It’s hard to overstate the extent to which making these videos was beginning to occupy all our time. During the week, Dan and I both worked at the same IT office in the University of Kent, but our weekends and evenings were now wall-to-wall Wicked Pig Challenges. Our girlfriends may have been understanding, but life was increasingly looking like the scene in Disparate Set Pieces where we talk over Becky’s head.
Of course, all-encompassing projects were nothing new for The Bakery. Mine and Dan’s friendship was cemented during the monumental production of Konkers, after all. But this was different…
You see, with a normal Bakery project, all we have to do is satisfy ourselves. We just have to make something we think is good. And that is motivation enough.
But in Wicked Pig Land, we found ourselves frustratingly beholden to baffling feedback; required to re-edit and re-edit, dragging the production out, and squeezing much of the fun out of the process. It was a collaboration of the worst kind, because we really didn’t feel like they quite got us (and we frequently felt like we didn’t get them!) and consequently could only ever make something that wasn’t quite what either party wanted.
You might be thinking: boo-hoo, that’s what happens when you are hired to have your creativity harnessed by a brand. Which is a fair point, but one glance at the subsequent CVs of myself and Dan will illustrate that we have no problem obediently working for paying clients in the name of advertising products.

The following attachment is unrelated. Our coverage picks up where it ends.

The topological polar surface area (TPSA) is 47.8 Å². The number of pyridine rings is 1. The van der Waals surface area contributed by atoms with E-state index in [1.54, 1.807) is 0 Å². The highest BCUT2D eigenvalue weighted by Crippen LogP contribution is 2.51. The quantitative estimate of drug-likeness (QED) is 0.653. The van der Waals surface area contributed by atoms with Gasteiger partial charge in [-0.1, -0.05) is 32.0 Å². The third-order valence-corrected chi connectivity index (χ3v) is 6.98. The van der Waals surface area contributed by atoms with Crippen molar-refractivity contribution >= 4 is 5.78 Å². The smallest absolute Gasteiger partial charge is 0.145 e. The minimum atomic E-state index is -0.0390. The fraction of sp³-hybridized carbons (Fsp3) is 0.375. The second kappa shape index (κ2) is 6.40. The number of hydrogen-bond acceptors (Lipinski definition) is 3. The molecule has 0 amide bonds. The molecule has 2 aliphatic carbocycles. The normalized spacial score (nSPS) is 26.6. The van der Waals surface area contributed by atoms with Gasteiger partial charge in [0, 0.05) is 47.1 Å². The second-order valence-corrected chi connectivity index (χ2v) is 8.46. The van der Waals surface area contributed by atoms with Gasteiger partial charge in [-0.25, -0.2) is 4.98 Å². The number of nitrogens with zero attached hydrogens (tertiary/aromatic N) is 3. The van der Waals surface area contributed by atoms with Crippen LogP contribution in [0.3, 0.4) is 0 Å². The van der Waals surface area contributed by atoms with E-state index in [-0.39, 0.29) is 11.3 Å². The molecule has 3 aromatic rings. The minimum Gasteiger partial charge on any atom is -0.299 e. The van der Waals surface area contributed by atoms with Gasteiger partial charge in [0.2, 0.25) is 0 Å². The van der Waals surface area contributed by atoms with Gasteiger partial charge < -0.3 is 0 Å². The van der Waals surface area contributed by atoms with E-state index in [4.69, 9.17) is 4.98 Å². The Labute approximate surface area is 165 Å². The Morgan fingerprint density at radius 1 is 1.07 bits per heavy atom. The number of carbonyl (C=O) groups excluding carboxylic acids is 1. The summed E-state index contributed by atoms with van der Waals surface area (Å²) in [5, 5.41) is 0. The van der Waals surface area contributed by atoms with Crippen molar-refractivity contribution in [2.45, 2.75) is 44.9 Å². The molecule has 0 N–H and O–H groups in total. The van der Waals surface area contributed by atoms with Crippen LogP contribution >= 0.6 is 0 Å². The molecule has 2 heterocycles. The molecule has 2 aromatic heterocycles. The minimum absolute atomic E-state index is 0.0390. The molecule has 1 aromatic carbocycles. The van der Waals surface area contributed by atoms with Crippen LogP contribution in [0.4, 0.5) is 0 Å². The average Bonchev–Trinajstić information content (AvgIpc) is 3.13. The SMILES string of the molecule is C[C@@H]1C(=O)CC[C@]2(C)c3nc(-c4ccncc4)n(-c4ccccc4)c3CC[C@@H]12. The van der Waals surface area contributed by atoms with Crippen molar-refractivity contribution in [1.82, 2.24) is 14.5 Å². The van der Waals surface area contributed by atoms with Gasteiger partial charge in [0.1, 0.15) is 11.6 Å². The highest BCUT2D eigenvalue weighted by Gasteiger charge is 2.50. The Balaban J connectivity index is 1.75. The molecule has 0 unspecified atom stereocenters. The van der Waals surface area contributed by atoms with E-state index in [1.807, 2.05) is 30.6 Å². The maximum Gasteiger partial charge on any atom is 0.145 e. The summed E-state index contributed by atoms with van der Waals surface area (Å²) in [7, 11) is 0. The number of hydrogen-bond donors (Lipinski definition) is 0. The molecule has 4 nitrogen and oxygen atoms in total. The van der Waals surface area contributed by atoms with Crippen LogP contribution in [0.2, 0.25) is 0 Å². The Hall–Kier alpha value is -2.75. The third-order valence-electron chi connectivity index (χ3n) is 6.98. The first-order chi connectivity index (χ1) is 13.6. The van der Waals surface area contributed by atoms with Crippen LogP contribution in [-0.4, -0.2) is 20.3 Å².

But therein lies an important distinction. Because – and excuse the capital letters needed to truly emphasis this point: WE WERE NOT BEING PAID.
This was supposed to be a prize.
And so Dan and I always took the stance that we were prize-winners first and foremost.
Which is a crucial thing to remember when considering how we approached The Wicked Pig Challenges. We had been told that this was an opportunity for us to showcase our own comedy. And that was all that was really in it for us.
As an aside, it’s interesting to consider that the marketing agency’s earliest e-mail to us included the sentence “we have a professional film crew we can call on to film your ideas on location…”
At the time this idea was put to us, we pointed out that it wouldn’t be realistic to send a film crew down to Canterbury every time we needed to film scenes. I fact it was madness. The only support we were likely to need would be in post-production.
This shows the naivety of the marketing agency because “professional film crews” are of no importance when shooting YouTube videos. Any monkey with a phone could do that by 2010. But maybe some nice title card graphics, or to share some of the workload on the editing might have been a help…